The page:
Trainer George Baker has hit out at the levels of prize money in the UK. Talking on Goodwin TV he said, ‘It would be wonderful if in a few years’ time on a mid-week meeting we were running around for rather more than a chocolate cake and a rosette which is what is happening now.’
He went on, ‘Prize money levels are nothing short of disgraceful, I’m concerned about the lack of transparency on the media rights from some racecourses and am hopeful we’ll see a resolution on that. We as horsemen and those who provide the product, we need what is a fair share of the action. That’s all we are asking for.’ He concluded, ‘If what we are getting now is a fair slice of the action then so be it, we just need to see the numbers then move on together’.
Jockey Lucy Barry announced her retirement on Wednesday evening after partnering Amy Murphy’s charge Hawthorn Cottage to win the South West Syndicate Novices’ Handicap Chase at Warwick. She made virtually all on the 8/1 holding on to win by a neck at the line. The 29-year-old started her career riding point to points then kicked on as an apprentice for trainer Clive Cox. She said that her decision to quit the saddle was partly due to weight and mental health problems she’d experienced over the years as well as simply not getting enough rides. Lucy rode 37 winners in the UK over the course of her career, 19 of them on the flat in 2011. She told Racing TV that she’d ridden Melbourne 10 [ her sponsors] a winner on the flat, a bumper, over hurdles and today over fences. She said ‘Now I can hang up my boots and say I’ve done what I wanted and achieved what I wanted to achieve.’ She’ll still be involved with Melbourne 10 continuing to lead the buying and managing side of things for them on all things National Hunt Racing. Good luck to Lucy going forward.
Jason Watson had his seven-day ban reduced to five on appeal on Thursday. It’s a fair bet that although reduced, it wasn’t the result Watson and his team had hoped for or from what I can gauge, most of racing was expecting, the ban overturned. The punishment was incurred at Nottingham when his mount, Roger Charlton’s Noisy Night, veered violently left and as he left the stalls. This left the horse, as commentator Mike Cattermole commented during the race, ‘an impossible task having blown the start.’ Watson allowed his mount to coast home at the rear of the field for the rest of the six furlong race.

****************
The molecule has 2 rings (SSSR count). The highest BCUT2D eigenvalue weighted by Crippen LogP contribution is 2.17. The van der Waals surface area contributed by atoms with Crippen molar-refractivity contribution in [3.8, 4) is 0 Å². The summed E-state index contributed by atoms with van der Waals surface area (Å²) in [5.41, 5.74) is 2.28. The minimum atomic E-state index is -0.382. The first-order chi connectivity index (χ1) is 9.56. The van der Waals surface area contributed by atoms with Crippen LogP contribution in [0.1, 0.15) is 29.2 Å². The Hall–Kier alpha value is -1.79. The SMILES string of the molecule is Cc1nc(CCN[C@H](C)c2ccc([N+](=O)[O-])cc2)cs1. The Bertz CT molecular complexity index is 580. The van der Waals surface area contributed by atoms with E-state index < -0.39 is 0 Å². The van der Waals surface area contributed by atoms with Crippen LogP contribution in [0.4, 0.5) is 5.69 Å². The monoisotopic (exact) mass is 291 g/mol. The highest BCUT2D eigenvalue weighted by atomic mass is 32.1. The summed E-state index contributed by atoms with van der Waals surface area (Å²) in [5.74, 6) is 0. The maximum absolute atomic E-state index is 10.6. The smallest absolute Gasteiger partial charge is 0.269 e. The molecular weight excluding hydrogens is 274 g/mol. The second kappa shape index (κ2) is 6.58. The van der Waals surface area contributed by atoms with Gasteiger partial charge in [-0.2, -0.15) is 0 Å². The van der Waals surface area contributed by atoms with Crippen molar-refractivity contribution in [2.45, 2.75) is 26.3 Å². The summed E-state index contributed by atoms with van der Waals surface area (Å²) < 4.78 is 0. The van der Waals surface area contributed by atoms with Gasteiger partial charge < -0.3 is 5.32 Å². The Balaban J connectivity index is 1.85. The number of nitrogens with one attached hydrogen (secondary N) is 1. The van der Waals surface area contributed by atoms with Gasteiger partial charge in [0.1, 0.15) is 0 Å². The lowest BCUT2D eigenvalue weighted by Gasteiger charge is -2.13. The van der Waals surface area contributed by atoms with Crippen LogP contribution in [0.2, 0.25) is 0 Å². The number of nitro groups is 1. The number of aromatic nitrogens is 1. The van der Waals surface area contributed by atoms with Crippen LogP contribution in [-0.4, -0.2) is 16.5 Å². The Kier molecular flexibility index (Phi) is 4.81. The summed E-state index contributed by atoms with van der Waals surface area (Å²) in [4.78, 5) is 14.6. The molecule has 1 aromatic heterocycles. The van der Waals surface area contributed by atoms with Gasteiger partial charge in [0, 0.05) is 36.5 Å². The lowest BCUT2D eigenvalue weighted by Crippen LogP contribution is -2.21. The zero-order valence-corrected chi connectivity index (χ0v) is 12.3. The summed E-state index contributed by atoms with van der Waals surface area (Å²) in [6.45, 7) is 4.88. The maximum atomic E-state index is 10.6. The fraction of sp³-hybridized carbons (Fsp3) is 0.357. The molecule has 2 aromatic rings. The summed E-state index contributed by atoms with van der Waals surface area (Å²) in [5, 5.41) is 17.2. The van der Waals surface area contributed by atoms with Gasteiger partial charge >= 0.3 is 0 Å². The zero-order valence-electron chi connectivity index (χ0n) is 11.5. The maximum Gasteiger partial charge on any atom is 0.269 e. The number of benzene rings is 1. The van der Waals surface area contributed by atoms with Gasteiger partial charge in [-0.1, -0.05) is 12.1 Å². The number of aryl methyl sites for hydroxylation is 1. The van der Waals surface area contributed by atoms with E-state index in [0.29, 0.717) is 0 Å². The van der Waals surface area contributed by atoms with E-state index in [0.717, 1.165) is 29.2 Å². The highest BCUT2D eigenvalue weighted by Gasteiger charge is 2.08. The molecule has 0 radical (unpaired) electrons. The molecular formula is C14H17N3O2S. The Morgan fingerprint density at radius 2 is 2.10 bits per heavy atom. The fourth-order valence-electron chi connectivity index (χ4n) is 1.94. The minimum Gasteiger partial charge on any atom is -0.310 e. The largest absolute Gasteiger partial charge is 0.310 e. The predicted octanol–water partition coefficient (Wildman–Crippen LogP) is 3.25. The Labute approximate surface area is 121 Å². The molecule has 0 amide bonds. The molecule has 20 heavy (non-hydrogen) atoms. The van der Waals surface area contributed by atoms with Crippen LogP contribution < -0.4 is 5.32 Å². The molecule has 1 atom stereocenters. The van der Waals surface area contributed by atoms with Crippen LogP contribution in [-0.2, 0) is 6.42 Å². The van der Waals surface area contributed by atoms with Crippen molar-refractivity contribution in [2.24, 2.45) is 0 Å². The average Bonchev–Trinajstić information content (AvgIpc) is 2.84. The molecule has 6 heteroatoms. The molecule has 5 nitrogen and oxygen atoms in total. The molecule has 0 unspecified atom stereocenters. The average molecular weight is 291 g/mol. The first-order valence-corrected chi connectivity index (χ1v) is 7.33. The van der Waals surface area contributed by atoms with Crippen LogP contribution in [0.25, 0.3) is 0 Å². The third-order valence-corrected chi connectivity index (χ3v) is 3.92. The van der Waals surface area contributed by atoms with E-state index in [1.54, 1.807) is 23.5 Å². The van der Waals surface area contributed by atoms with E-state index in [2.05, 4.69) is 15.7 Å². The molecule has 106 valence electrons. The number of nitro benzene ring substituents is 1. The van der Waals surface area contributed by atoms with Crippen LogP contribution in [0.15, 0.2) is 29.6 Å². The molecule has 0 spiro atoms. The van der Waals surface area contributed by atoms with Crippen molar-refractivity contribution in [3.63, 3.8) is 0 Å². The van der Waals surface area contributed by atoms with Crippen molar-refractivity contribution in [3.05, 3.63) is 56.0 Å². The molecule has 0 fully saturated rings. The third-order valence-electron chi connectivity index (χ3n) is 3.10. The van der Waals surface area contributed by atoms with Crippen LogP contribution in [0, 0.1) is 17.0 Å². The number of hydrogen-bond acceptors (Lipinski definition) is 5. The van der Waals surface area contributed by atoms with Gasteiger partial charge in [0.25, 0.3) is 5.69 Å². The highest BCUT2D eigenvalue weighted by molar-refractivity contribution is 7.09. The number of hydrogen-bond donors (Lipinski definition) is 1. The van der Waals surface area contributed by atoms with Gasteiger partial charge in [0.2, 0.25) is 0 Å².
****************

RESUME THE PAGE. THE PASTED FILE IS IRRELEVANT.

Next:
His Honour Patrick O’Mahoney chaired the independent panel at Thursday’s hearing concluded that, ‘Our view is that given where this matter stands in the context of rules, not much real damage has been done to the integrity of racing and that at the beginning of the race Mr Watson was put in a very difficult position.’
Paul Struthers, the PJA’s chief executive issued a statement, saying ‘We are bitterly disappointed to have lost Jason’s appeal and struggle to understand the decision. What does the BHA and the Panel say Jason should have done? Did he need to ride hands and heels for half a furlong? A furlong? All the way to the line? Did he need to ride more vigorously than hands and heels? We are concerned that the BHA and the Judicial Panel are applying the Rules with their focus on integrity, in circumstances where in Jason’s case everyone agreed he acted in good faith. This was not a ride where integrity was an issue’.
‘They are also ignoring the myriad shades of grey that exist within racing. Jason’s chance had gone before the race had begun and he then acted in the best interests of the horse. After today’s ruling, how does the Judicial Panel and BHA say a jockey may act in the best interests of the horse? A reduction of a suspension from seven to five days still represents a working week where Jason will be deprived of the chance to earn his living’.
‘We referred the Panel to a race that had taken place at Newbury three days before the race at Nottingham. Jason rode a two-year-old in that race who caused problems immediately after the start and was subsequently ridden in an almost identical manner. The Stewards at Newbury did not find him in breach, yet the Nottingham Stewards did, even though he was beaten almost twice as far. What are jockeys supposed to make of that?’
It appears ‘draconian’ for stewards to have been so harsh on Jason Watson who was to most people’s eyes putting the welfare of the horse first despite it being popular in the betting. Compare that to the occasions when a horse has been friendless in the market, then falls out of the stalls, never seen as the races, and quite often not spotted by the stewards either.